The Department of Justice (DOJ) and the Securities and Exchange Commission (SEC) have taken legal actions to combat fraud arising out of the COVID-19 health emergency.
DOJ Restraining Order
On March 23, 2020, the U.S. District Court for the Western Division of Texas issued a temporary restraining order to halt a predatory wire fraud scheme related to coronavirus treatment sales. The DOJ brought charges, pursuant to 18 U.S.C. § 1345, which permits the government to enjoin an ongoing fraud to prevent irreparable harm to the public.
In the case, United States of America v. John Doe a/k/a “coronavirusmedicalkit.com,” the government alleges that persons operating the website published statements fraudulently claiming that the World Health Organization is giving free away vaccination kits to immunize people from the COVID-19 outbreak. The website required visitors to enter credit card information and pay a $4.95 shipping fee to receive the free vaccine. The government alleged, “[t]he purpose of the website is to induce victims to pay Doe and those working in concert with him or her $4.95 for such non-existent kits, and/or to obtain credit card and other personal information from victims for purposes of engaging in fraudulent purchases and identity.”
Attorney General William Barr has signaled that coronavirus fraud is a top priority of the Justice Department. Federal prosecutors in United States v. Doe echoed this statement, warning
the Department of Justice will not tolerate criminal exploitation of this national emergency for personal gain. We will use every resource at the government’s disposal to act quickly to shut down these most despicable of scammers, whether they are defrauding consumers, committing identity theft, or delivering malware.
Deputy Attorney General Jeffrey A. Rosen recently sent a memo to all U.S. Attorneys directing them to appoint a COVID-19 Fraud Coordinator to “serve as the legal counsel for the federal judicial district on matters relating to the COVID-19, direct the prosecution of COVID-19 related crimes, and to conduct outreach and awareness activities.” The national Fraud Coordinator is establishing a web portal for all U.S. Attorneys to coordinate COVID-19 fraud litigation with 16 other federal agencies.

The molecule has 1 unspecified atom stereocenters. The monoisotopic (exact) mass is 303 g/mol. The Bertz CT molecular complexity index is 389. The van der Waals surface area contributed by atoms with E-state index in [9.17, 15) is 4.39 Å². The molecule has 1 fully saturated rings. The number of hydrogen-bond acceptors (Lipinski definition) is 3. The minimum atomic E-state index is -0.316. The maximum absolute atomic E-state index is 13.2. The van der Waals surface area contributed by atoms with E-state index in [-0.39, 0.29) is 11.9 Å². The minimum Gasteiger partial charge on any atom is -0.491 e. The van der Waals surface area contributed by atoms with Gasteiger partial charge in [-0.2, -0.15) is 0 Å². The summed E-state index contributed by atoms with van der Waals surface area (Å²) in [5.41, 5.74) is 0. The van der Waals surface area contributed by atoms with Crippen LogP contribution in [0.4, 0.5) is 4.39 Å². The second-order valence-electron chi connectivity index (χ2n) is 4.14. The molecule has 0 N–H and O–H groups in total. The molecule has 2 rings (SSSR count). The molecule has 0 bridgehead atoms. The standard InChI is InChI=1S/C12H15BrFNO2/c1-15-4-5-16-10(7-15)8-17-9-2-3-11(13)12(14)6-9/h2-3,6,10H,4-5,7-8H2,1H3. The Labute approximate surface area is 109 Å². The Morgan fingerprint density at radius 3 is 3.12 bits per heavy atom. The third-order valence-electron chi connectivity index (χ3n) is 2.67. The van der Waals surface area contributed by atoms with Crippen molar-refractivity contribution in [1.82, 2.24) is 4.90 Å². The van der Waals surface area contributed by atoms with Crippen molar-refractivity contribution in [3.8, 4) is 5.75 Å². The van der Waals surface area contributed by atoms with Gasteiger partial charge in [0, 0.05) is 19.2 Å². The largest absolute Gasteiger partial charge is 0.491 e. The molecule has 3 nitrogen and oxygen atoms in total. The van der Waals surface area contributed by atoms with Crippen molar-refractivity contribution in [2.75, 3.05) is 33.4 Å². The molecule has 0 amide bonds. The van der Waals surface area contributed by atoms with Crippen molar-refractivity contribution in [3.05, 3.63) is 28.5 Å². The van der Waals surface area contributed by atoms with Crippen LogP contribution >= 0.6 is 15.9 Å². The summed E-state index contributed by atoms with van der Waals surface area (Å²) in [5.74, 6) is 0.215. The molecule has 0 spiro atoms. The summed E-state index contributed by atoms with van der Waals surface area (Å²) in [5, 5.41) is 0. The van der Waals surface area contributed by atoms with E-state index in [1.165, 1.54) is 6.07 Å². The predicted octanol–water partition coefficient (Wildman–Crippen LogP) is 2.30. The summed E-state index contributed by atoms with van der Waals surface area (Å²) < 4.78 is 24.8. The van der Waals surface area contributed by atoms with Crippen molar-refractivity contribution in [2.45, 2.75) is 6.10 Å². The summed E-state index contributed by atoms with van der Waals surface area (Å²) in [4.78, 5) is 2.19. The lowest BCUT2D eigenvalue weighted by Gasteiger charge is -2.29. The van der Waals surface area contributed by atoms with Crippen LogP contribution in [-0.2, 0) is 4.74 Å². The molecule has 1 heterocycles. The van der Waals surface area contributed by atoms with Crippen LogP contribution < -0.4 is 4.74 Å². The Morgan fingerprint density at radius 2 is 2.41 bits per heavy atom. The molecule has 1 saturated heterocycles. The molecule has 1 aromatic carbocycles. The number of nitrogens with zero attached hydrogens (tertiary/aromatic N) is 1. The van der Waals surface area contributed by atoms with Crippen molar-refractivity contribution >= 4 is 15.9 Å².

Another concern in this enforcement climate is the risk of publicly traded companies being used as “bait” in a time of pandemic by “pump and dump” fraudsters, according to recent guidance by the SEC. In such a scheme, scammers use targeted web advertising and other means to publish spurious rumors about a company to temporarily inflate the price of its stock. The SEC monitors this activity closely and can halt securities trading it believes may be artificially inflated by false rumors that a company is offering products that could help consumers during the COVID-19 pandemic. Companies will want to beef up internal monitoring to make sure that they are not being used in these schemes, and should also be cautious about making statements related to their ability to intervene in the pandemic. The government recently halted trading of several biotech firms. In one case, the SEC issued a halt on common shares trading of a pharmaceutical company when the company issued press releases suggesting that it had acquired a stockpile of N-95 medical masks.
In another case, a biotech company’s common shares trading was suspended when publically accessible information suggested that the company had acquired an international licensing agreement for a coronavirus cure. In addition, at least one medical equipment company appears to have been the victim of a pump and dump scheme; in halting trading, the SEC said that third party promoters disseminated statements about the viability of the company’s ability to treat or cure COVID-19.
Medicare fraud cases related to COVID-19 also appear to be on the rise. In United States v. Erik Santos federal agents arrested a Georgia man who allegedly received kickbacks for referring patients for COVID-19 testing who were unlikely to test positive, but on whom an additional battery of respiratory tests could also be conducted and then billed to Medicare. Federal prosecutors noted that the crime was especially serious due to the shortage of COVID-19 testing.
List of Best Practices to Avoid Fraud
In addition, DOJ published a list of best practices individuals can follow to avoid falling victim to a predatory scheme during this unprecedented crisis. DOJ, SEC, and other agencies will continue to prioritize enforcement initiatives to prevent public fraud during this time. Aligned with the government’s guidance, businesses should encourage their employees to remain vigilant and follow internal protocols on reporting suspected fraudulent activity and/or suspicious phishing or other electronic solicitations. Given the unique nature of these crimes during this uncertain climate, it is also recommended that companies monitor and enforce employee compliance with policies and procedures, and assess internal controls for potential weaknesses. Effective compliance begins with understanding the enforcement environment and the risks particular to the company’s activities. Companies must be prudent and take appropriate steps to avoid negative impact to their business stemming from criminals seeking to exploit national emergencies.